If the Council wants to allow installation of artificial turf, proceed with one or more of the following options:
- Direct City staff to draft an amendment to the Zoning Ordinance to allow installation of artificial turf in the City of Minot; and/or
- Direct City staff to draft a limited exception to the Zoning Ordinance to allow artificial turf to be installed in the City of Minot, and outline any quality standards, restrictions, and/or processes the Council wants the exception to address; and/or
- Direct City staff to draft an amendment to the Zoning Ordinance to allow the City to create an artificial turf pilot program to evaluate the pros and cons of artificial turf; and/or
- The Council could provide opinions on this topic, but continue and incorporate the discussion into the comprehensive zoning code amendments the City hopes to address in 2019; and/or
- The Council could elect to leave the ordinance as written, and prohibit installation of artificial turf in the City of Minot.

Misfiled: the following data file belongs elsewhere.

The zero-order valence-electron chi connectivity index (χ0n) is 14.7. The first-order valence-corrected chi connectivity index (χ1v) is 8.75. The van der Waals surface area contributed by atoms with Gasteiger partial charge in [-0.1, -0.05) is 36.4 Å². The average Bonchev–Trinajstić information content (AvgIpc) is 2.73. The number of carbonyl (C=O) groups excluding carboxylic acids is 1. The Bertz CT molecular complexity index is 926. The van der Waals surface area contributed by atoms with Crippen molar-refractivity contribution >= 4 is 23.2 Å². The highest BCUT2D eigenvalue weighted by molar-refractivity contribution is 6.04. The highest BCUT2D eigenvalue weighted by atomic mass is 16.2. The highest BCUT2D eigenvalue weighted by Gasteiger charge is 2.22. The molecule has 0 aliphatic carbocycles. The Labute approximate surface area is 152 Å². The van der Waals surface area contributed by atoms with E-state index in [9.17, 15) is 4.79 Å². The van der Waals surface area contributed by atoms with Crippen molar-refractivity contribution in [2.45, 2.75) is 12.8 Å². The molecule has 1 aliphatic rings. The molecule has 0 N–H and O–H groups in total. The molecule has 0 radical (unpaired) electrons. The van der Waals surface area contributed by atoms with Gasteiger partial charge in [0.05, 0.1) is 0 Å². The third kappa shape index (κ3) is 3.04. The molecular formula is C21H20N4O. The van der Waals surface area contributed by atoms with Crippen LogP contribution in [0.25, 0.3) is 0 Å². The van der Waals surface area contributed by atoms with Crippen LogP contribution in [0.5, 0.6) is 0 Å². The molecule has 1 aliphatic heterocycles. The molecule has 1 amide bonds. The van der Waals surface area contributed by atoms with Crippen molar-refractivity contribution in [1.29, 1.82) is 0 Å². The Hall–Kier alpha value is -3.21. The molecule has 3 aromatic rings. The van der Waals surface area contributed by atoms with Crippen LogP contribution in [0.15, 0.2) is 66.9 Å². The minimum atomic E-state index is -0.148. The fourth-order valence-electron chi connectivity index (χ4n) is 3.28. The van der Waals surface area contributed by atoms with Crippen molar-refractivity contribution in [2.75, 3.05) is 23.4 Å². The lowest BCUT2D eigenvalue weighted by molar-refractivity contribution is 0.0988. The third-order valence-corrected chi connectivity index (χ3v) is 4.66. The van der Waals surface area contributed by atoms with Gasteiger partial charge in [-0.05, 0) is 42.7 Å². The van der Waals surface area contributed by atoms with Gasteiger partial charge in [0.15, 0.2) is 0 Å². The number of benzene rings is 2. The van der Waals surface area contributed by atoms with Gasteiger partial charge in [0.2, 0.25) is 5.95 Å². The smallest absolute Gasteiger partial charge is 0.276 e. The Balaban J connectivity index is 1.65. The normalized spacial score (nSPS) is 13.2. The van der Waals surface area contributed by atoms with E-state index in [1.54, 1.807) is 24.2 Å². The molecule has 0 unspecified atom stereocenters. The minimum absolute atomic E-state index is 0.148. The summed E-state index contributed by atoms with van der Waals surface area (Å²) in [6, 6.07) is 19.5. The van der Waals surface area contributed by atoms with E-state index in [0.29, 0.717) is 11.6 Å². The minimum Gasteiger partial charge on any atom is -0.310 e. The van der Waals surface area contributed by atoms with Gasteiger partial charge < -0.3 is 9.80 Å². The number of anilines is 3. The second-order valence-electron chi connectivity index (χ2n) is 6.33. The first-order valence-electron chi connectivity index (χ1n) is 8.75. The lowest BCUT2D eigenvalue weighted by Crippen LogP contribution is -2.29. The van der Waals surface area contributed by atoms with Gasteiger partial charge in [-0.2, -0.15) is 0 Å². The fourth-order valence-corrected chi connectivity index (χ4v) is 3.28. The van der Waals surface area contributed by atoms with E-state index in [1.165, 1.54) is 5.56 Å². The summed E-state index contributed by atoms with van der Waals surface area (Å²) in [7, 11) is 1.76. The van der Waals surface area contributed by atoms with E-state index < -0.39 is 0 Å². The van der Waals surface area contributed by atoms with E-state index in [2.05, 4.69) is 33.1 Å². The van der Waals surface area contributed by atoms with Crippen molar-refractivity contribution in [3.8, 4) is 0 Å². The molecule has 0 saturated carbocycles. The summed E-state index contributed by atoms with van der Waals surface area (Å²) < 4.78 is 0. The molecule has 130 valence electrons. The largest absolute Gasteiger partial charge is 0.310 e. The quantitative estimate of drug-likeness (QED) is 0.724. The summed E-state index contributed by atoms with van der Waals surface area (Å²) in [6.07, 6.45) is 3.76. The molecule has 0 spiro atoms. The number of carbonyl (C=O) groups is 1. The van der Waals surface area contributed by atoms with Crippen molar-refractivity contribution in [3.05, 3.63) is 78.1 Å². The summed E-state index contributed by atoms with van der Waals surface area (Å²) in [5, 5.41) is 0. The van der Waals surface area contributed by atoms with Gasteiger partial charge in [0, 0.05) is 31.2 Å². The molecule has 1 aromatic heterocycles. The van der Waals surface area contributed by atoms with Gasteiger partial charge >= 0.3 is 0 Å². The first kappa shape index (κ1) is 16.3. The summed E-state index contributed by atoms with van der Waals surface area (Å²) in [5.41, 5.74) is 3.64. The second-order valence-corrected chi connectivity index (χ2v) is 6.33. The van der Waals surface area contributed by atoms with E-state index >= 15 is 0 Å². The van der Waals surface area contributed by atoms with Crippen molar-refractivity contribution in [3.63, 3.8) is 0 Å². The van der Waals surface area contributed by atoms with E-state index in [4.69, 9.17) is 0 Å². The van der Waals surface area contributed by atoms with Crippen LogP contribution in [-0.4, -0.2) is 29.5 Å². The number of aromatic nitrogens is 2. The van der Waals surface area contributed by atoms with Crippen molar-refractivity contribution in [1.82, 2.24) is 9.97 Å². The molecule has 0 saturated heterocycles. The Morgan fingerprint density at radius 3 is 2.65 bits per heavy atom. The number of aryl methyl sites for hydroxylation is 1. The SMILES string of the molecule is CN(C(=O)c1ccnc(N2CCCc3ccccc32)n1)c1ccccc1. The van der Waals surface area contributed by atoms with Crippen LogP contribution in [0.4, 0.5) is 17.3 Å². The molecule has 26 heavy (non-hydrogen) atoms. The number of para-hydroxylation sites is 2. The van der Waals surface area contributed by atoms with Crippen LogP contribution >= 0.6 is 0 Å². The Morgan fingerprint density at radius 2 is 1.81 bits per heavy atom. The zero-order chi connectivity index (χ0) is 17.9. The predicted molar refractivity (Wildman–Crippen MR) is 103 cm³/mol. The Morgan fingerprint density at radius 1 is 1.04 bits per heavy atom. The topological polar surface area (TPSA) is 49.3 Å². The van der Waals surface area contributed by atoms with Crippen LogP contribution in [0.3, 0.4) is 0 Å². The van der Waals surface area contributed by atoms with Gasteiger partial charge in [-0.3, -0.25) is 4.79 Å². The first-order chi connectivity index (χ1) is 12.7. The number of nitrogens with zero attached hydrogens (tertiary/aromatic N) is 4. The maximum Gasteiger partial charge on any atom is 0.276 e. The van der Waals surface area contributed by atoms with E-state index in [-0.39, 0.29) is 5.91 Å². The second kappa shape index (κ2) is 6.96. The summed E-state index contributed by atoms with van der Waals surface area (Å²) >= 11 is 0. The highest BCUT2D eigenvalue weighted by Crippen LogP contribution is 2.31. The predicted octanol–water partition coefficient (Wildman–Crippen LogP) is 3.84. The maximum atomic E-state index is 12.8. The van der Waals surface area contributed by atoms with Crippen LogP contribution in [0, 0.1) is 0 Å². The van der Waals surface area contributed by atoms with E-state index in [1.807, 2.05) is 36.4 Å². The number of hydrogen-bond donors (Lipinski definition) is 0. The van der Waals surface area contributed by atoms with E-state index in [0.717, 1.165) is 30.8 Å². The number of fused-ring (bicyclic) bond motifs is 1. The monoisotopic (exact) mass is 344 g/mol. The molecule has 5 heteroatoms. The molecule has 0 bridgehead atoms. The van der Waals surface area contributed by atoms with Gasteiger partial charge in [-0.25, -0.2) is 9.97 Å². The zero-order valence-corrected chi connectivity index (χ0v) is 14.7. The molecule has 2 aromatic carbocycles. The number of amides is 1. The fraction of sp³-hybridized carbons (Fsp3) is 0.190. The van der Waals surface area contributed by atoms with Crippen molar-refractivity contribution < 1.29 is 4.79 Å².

This is an interesting item because it illustrates the challenges that come with writing policy that covers all the situations the City encounters. Further, it’s my assumption that the property owner is hoping to install artificial turf because of its low maintenance cost — I wonder if we have other policies that are making that more difficult than it needs to be. As an example, I’m curious about our ordinance on the length of grass that might prevent plantings of ornamental or native species to address this cost-of-ownership issue. I also wonder if we have water-shed issues. Part of the rationale behind greenspace is it creates a permeable surface that in most cases absorbs water. I have concerns that artificial turf, or a policy to allow it may create unaccounted for run-off issues.